All subjects gave their written informed consent before taking part in the study which was approved by the ethics committee of the University of Essex.
All testing was performed in a controlled indoor environment at the England Institute of Sport (EIS) strength and conditioning training facility. Experimental group subjects were asked to complete a repeat sprint cycle test upon a Wattbike Pro (450±106 W) at air brake resistance level 3, magnet setting 1 with haemoglobin variables of the vastus lateralis muscle (near infrared spectroscopy) being recorded throughout the testing period. Prior to testing, the zero was calibrated for each Wattbike ergometer in accordance with the manufacturer’s recommendations. Saddle and handlebar height and position were recorded and replicated for each trial; subjects used the same Wattbike ergometer for pre and post testing. The reliability of power measurements obtained for trained athletes using a Wattbike Pro during high intensity exercise, has shown to be highly reproducible (CV = 2.6%, 95% CI = 1.8–5.1%) . During each session the rating of perceived exertion (RPE) was recorded for each subject during each sprint. Subjects were instructed to cycle in an upright position (upright torso) with the gluteal muscles maintaining contact with the seat at all times. The warm up protocol consisted of 3 x 55 seconds (s) of steady state cycling interspersed with 3 x 5 s sprints efforts. The repeated maximal intensity cycle test procedure consisted of 5 x 30 s maximal sprint efforts interspersed with 4 minutes of recovery. Individual measurements of fatigue index (FI%), average and peak power (w) were calculated for both pre and post cycle testing. FI was calculated as; where (P) refers to the power score. The FI indicates a drop off in performance from the best to the worst power performance  during the maximal intensity cycling protocol. Peak and average power were calculated as the mean of the five sprints.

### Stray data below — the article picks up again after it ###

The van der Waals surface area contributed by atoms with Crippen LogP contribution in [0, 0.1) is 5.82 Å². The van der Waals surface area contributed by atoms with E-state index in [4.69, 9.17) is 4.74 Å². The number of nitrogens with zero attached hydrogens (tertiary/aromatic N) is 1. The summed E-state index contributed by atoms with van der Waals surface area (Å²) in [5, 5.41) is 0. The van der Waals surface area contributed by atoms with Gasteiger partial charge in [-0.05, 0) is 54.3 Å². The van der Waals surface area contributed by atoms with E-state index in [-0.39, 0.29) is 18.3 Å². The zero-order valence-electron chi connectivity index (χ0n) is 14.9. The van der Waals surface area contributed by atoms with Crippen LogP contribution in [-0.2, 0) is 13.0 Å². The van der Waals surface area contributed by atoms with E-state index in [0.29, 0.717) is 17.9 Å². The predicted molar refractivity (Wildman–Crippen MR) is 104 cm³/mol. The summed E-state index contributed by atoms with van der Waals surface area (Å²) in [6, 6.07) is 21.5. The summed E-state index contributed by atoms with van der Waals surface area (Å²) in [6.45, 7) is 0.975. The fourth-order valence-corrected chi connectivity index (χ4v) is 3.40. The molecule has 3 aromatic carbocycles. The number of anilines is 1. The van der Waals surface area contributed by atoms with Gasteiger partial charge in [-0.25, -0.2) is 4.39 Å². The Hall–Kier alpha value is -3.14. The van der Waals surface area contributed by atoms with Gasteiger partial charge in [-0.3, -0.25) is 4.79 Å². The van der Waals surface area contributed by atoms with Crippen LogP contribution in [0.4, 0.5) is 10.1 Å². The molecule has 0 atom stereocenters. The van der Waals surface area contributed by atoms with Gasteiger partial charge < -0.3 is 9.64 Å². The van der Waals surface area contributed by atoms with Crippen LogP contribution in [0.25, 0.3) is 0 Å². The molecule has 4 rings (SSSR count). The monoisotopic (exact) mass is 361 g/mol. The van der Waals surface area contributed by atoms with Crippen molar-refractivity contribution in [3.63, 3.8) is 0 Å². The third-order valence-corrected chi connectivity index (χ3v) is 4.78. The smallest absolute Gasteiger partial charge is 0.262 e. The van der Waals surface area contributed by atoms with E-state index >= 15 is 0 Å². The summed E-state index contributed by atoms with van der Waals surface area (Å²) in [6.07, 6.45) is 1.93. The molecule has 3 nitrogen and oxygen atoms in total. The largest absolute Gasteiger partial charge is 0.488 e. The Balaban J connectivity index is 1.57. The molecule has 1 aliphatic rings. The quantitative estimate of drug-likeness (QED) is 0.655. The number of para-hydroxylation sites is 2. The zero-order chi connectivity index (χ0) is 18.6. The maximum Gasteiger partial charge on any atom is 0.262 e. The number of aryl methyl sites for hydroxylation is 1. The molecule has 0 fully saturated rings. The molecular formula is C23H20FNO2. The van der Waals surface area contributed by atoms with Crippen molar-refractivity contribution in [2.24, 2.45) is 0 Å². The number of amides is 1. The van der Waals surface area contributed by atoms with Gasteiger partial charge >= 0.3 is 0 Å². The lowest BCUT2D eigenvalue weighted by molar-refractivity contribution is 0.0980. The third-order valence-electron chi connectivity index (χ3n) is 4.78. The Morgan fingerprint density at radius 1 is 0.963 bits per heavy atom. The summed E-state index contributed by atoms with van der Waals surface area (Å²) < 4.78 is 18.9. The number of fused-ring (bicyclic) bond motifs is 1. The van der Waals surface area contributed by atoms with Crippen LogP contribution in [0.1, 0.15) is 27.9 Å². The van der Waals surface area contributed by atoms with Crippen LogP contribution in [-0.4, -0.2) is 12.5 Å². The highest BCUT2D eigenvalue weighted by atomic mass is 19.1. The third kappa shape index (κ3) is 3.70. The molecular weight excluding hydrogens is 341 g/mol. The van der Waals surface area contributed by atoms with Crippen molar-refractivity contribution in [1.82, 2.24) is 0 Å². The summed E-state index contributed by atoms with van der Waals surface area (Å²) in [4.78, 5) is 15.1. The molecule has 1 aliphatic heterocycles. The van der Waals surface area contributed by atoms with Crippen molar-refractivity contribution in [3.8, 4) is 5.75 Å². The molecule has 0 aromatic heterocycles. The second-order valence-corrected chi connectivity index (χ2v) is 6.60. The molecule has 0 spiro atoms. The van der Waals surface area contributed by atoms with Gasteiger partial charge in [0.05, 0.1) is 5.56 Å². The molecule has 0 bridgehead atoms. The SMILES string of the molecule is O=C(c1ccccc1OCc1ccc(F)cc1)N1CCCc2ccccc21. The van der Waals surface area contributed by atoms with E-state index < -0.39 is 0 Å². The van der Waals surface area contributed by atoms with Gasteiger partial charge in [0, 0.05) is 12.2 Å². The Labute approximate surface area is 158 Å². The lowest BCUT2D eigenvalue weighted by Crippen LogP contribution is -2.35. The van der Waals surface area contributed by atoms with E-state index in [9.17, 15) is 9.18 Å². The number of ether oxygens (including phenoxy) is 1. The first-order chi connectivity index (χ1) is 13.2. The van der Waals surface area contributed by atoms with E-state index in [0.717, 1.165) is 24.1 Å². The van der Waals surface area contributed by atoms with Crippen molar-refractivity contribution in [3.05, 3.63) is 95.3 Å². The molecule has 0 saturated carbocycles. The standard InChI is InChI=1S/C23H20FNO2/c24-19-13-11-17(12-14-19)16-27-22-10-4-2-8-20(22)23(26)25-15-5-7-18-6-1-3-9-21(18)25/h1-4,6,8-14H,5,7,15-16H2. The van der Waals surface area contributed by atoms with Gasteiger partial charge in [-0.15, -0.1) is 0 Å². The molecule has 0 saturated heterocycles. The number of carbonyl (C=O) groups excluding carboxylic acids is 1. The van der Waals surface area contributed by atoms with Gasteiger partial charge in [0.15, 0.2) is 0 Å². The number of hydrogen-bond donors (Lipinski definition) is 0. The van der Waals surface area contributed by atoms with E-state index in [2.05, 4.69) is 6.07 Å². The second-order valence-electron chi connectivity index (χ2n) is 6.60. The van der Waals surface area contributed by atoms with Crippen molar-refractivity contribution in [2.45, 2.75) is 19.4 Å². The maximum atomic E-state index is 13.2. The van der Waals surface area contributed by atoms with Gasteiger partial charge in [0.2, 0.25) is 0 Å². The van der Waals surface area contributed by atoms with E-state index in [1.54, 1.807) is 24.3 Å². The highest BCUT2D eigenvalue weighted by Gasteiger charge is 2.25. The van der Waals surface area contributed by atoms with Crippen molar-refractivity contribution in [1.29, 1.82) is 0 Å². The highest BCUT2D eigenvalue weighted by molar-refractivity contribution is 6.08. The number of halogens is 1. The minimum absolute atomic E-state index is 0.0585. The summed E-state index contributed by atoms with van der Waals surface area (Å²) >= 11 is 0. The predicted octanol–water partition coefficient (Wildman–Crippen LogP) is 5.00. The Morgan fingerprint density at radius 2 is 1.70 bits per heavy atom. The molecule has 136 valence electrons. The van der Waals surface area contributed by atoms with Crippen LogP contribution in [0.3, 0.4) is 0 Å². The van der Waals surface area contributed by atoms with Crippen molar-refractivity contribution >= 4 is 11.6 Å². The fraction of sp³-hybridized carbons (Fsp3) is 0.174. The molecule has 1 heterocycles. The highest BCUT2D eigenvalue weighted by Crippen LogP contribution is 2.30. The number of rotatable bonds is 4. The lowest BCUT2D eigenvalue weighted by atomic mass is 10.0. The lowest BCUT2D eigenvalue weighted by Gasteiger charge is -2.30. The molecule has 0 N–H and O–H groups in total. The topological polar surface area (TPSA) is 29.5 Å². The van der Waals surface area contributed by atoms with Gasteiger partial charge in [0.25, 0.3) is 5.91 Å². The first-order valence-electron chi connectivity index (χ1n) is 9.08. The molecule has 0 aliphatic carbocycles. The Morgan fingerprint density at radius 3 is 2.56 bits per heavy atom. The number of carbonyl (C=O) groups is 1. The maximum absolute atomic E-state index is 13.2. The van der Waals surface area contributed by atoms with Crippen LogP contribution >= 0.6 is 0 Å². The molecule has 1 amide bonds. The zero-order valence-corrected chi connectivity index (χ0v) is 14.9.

On a separate testing day all subjects (EXP vs. CON) were also required to perform a 30-15 intermittent fitness test (30-15IFT) before and after the training intervention. The test consisted of 30 seconds of shuttle runs with 15 seconds of passive recovery . The test starting velocity was set at 8 km.h−1, and the speed was increased by 0.5 km.h−1 at 30 second intervals. The test required subjects to run back and forth between two lines (40 m apart) at a pace directed by a pre-recorded audible signal. Subjects were instructed to complete as many stages as possible, with test cessation occurring when a subject could no longer maintain the required running speed. The final running rate velocity (VIFT) achieved during the 30-15IFT test has been shown to provide a high within-day reliability as assessed by intraclass correlation coefficient (ICC = 0.96, Typical error = 0.33, 95% CI = 0.26–0.56 km.h−1) . NIRS analysis of the effect of training on muscle oxygen extraction and utilisation was carried out during maximal repeated sprint cycle exercises.